Churchill and Allied Grand Strategy in
Winston Churchill did not always get his way: British grand strategy in the last year of the war was not simply a mirror of his mind. But the prime minister played a more active, hands-on role in the daily making of policy than did Franklin D. Roosevelt. The US Army chief of staff, General George C. Marshall, confessed after the war that 'sometimes I didn't see the President for a month'.1 Marshall's British counterpart, Sir Alan Brooke, would often have regarded even a week without Churchill as paradise. Roosevelt was generally content to set the course and leave the details to Marshall and the Joint Chiefs, whereas British strategy, grand or operational, in 1944–45 bears Churchill's imprint at every stage.
A second contrast with Roosevelt is that Churchill left his own interpretation of that strategy for posterity. Even if FDR had not died before the war was over, it is hard to imagine him grinding away at Hyde Park on tomes of selfvindication. Some fireside chats with Harry Hopkins, serialized in the Saturday Evening Post, would probably have been all he left by way of disinformation. Churchill, in contrast, set out his account of the war in six volumes, buttressed by selective but massive quotation from his own papers. As he said in September 1944, after losing the argument over landings in southern France, he would leave the controversy to history but would himself be one of the historians. In the later volumes of memoirs he was intent on providing his wisdom as grand strategist in two respects. First, he wished to 'dispose of the many American legends that I was inveterately opposed to the plan of a large-scale Channel crossing'. Second, he wanted to demonstrate his early recognition 'that Soviet Russia had become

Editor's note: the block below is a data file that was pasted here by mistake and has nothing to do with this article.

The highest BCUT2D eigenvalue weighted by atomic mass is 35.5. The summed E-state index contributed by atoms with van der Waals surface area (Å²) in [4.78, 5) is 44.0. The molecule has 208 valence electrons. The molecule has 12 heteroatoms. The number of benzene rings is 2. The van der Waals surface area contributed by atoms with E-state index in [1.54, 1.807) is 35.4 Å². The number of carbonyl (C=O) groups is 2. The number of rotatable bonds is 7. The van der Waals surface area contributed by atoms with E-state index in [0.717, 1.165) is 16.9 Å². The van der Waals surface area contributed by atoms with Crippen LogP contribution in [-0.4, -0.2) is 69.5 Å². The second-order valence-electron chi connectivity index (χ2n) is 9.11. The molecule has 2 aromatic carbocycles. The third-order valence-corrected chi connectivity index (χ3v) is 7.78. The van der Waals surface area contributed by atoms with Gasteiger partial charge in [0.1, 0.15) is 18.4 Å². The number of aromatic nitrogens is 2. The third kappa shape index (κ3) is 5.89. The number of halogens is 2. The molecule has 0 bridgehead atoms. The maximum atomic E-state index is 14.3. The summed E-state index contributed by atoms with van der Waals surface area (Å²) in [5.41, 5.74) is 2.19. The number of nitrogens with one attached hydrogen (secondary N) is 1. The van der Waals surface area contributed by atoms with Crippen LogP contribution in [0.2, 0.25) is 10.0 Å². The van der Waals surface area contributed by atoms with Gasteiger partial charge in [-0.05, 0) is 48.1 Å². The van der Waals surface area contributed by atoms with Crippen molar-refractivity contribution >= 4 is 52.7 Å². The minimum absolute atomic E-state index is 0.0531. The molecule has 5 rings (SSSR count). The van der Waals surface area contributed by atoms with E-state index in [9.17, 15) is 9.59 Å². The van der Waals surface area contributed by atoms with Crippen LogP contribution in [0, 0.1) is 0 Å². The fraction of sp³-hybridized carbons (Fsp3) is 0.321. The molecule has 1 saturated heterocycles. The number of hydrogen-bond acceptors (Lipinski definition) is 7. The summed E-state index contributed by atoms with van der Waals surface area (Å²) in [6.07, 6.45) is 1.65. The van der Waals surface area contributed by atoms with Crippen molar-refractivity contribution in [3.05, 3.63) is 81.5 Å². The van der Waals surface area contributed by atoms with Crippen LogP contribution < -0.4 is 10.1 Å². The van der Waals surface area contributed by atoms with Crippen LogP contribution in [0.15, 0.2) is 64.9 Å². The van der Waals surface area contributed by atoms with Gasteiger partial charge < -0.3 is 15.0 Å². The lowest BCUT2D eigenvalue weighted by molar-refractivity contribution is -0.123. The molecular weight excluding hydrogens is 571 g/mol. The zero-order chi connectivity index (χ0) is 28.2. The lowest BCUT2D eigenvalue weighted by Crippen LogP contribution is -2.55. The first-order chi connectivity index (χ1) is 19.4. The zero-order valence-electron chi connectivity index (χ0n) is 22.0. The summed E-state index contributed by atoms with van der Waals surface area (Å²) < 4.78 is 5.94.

This chapter was first presented at a conference to mark the fiftieth anniversary of D-Day at the
Roosevelt Study Center in Middelburg, the Netherlands. It was subsequently published in the
conference volume: Charles F. Brower, ed., World War II in Europe: The Final Year (New York,
St Martin's, 1998), 39–54. Although I used and have cited the manuscript version of Alanbrooke's
diaries and 'notes on my life', these have now been published as Field Marshal Lord Alanbrooke,
War Diaries, 1939–1945, ed. Alex Danchev and Daniel Todman (London, 2001).
1 Larry I. Bland, ed., George C. Marshall Interviews and Reminiscences for Forrest C. Pogue, 2nd
edn. (Lexington, Va., 1991), 321.